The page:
All of the Raiders' noteworthy depth is on offense. McCants, a 2012 sixth-round pick, has had some opportunities at right tackle and has been great in pass protection during that time. While Denarius Moore has been out, Andre Holmes (+3.3) has come out of nowhere with back-to-back good games. The defense hasn't looked great this year, and an injury in the front seven would only make things more difficult for Oakland.
24. New York Jets
Backups grade: 14.0 | Deepest position group: Defensive line
Shallowest: Defensive back | Best non-starter: DT Kenrick Ellis (+14.2)
The strength of New York's starters this year has been the defensive line, which should make it no surprise that the strength of their backups is there as well. Most teams would be happy to have Ellis in the middle of their base defense, and recently Leger Douzable (+9.4) has helped when a defensive end needs a break. The defensive line has been good enough to get the Jets a few wins this season, and their backup defensive linemen are good enough to put them this high in the rankings.
Backups grade: 13.9 | Deepest position group: Halfback
Shallowest: Defensive back | Best non-starter: OLB Darryl Tapp (+14.5)
In past years, Tapp has been a great backup pass-rusher for the Eagles, and in Washington he should be ready to play if Ryan Kerrigan or Brian Orakpo were to get hurt. Having Darrel Young (+11.3) at fullback is also helpful for when Washington wants out of two-tight end or three-wide receiver formations. There are a number of experienced backups here, but not many that you would want starting.
26. Dallas Cowboys
Backups grade: 13.2 | Deepest position group: Wide receiver
Shallowest: Defensive end | Best non-starter: WR Dwayne Harris (+4.9)
The duo of Harris and Cole Beasley (+2.7) are at the bottom of the Cowboys' depth chart, but each have been surprisingly effective when they've been needed as an injury replacement. A number of backup spots are filled by 2013 draft picks who have yet to make a large impact. The glaring weakness has been on the defensive line, where the roster consists mostly of free-agent replacements who haven't spent much time with the team.
Backups grade: 10.8 | Deepest position group: Defensive line
Shallowest: Cornerback | Best non-starter: S Corey Lynch (-0.1)
The only points of strength for the Colts are at positions where the backups haven't seen much playing time. On the defensive line, both Josh Chapman (+1.2) and Montori Hughes (+1.5) have shown promise on their limited snaps this season, while Weslye Saunders (+3.1) was a decent run-blocking third tight end last year. The roster is full of experienced backups, but they have proven they are below-average players in the league.
28. Cleveland Browns
Backups grade: 10.1 | Deepest position group: Defensive line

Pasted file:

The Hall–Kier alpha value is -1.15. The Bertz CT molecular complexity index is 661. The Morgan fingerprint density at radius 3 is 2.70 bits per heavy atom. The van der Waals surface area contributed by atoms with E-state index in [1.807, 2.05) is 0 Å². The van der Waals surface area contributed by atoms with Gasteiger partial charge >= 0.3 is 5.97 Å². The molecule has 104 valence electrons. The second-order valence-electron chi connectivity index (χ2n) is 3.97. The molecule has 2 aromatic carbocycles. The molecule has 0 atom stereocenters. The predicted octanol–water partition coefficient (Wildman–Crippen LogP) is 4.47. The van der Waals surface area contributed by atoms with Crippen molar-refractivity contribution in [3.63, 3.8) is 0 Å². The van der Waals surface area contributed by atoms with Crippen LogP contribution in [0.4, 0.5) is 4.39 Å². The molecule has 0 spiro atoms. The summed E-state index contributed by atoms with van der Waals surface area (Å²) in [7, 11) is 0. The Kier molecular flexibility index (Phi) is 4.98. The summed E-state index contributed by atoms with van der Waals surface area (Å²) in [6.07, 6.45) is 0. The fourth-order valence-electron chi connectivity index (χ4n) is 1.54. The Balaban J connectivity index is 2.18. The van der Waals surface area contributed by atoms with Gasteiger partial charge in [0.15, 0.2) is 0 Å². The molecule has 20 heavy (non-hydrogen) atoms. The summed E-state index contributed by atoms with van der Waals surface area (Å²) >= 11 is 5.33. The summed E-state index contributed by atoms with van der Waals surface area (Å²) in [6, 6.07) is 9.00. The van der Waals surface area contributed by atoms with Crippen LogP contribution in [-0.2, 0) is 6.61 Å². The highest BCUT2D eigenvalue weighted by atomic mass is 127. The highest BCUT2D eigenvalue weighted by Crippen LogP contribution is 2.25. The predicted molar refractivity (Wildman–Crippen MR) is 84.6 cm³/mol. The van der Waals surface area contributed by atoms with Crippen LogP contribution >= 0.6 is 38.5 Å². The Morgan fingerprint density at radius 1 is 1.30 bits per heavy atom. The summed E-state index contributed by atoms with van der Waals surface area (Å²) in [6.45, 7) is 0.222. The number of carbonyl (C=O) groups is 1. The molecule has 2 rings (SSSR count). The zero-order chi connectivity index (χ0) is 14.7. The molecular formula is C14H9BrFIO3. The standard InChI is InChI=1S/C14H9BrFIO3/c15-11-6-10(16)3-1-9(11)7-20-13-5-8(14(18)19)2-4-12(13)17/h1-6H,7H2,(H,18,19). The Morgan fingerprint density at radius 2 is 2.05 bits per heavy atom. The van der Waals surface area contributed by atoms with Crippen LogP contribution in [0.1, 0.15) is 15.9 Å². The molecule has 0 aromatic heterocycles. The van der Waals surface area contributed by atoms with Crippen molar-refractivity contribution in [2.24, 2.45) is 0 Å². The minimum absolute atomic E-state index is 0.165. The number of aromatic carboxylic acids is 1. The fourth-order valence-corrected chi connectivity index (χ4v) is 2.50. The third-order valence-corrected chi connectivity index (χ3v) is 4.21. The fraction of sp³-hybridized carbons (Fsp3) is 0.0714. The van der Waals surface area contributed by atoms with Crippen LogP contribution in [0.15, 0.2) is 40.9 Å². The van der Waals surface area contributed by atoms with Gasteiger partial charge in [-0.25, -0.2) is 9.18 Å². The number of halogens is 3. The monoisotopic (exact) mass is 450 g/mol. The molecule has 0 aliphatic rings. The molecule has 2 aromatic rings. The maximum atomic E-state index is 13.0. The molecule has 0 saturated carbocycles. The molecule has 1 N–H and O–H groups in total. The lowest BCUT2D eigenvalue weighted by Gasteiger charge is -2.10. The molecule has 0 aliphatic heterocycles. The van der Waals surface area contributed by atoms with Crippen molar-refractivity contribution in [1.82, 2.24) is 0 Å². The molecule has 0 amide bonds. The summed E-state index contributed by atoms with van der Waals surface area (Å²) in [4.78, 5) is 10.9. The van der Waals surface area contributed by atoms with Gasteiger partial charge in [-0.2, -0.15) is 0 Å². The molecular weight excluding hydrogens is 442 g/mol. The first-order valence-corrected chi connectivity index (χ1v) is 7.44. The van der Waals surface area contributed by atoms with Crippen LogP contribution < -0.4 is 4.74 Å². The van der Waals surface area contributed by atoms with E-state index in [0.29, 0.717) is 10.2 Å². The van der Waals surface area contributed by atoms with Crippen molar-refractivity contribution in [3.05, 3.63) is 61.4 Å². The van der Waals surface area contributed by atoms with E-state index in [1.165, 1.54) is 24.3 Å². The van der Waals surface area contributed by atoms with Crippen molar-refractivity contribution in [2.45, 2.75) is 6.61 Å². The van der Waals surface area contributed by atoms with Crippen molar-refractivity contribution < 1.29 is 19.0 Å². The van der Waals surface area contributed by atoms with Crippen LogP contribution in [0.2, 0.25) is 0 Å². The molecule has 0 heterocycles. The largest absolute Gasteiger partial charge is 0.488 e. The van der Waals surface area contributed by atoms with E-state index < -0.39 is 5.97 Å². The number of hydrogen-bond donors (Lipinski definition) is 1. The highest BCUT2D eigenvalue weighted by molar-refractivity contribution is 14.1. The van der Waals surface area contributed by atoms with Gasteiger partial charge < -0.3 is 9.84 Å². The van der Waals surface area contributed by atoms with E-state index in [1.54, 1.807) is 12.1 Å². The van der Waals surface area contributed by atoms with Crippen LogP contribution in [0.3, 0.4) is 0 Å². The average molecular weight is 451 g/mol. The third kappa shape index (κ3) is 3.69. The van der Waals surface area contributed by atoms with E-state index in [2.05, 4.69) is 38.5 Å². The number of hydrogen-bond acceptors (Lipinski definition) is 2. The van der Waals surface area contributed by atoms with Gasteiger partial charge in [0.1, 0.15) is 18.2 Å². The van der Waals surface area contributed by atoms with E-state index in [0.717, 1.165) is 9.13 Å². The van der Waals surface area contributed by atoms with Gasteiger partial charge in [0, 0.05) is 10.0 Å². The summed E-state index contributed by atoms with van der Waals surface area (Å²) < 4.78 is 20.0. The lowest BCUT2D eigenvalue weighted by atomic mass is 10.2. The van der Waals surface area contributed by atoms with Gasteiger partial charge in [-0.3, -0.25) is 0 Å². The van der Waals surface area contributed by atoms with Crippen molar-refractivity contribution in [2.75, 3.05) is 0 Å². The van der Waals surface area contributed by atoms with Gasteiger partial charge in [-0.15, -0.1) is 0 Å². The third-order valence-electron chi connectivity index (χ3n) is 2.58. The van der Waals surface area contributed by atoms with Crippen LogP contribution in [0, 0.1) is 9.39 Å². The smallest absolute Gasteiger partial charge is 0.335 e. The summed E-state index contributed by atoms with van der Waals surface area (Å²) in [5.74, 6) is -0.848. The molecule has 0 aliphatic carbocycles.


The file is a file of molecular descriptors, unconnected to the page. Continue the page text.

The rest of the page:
Shallowest: Offensive line | Best non-starter: DE Billy Winn (+3.4)
The Browns have the least experienced group of backups in the league, with Jason Pinkston (-5.1), Willis McGahee (+0.7) and Gary Barnidge (+0.5) as the only players above 1,000 career snaps. This means the Browns have a few players who have failed track records as starters, but also a few players who have shown promise.
Backups grade: 8.7 | Deepest position group: Cornerback
Shallowest: Defensive tackle | Best non-starter: CB Will Blackmon (+6.3)
Blackmon was brought in to be a return specialist, but he has impressed as a cornerback when called to play outside or in the slot. Jacksonville has a young team, and any young player that has shown some promise has joined the starting lineup at this point in the season.
30. Miami Dolphins
Backups grade: 7.6 | Deepest position group: Defensive end
Shallowest: Halfback | Best non-starter: DT Paul Soliai (+15.9)
The strength for the Dolphins is clearly on the defensive line as Soliai, Dion Jordan (+2.4) and Derrick Shelby (-0.2) are three of the top four rated backups on the team. A big reason for their lack of depth on offense is so many backups have already been asked to take over starting roles, which deteriorated any depth they had.
31. St. Louis Rams
Backups grade: 7.5 | Deepest position group: Offensive line
Shallowest: Halfback | Best non-starter: DE William Hayes (+13.5)
On the bright side, the Rams have Hayes as a great backup to play in pass-rushing situations who can also stop the run. On offense, the Rams have more proven backups than most other teams. On the other hand, the Rams, more than other teams, have players who once started for them, but then decided to go in another direction, moving those players to the bench.
32. Chicago Bears
Backups grade: 6.0 | Deepest position group: Running back
Shallowest: Offensive line | Best non-starter: HB Michael Bush (+1.0)
You can look at Chicago's drafts from 2010-2012 to see why the Bears rank last in depth. They've had 16 draft picks over those years. And while five have become starters for the Bears, nine are already off the team -- leaving just two backups. Their depth consists mostly of unproven rookies and players who had the opportunity to start with Chicago or elsewhere and failed.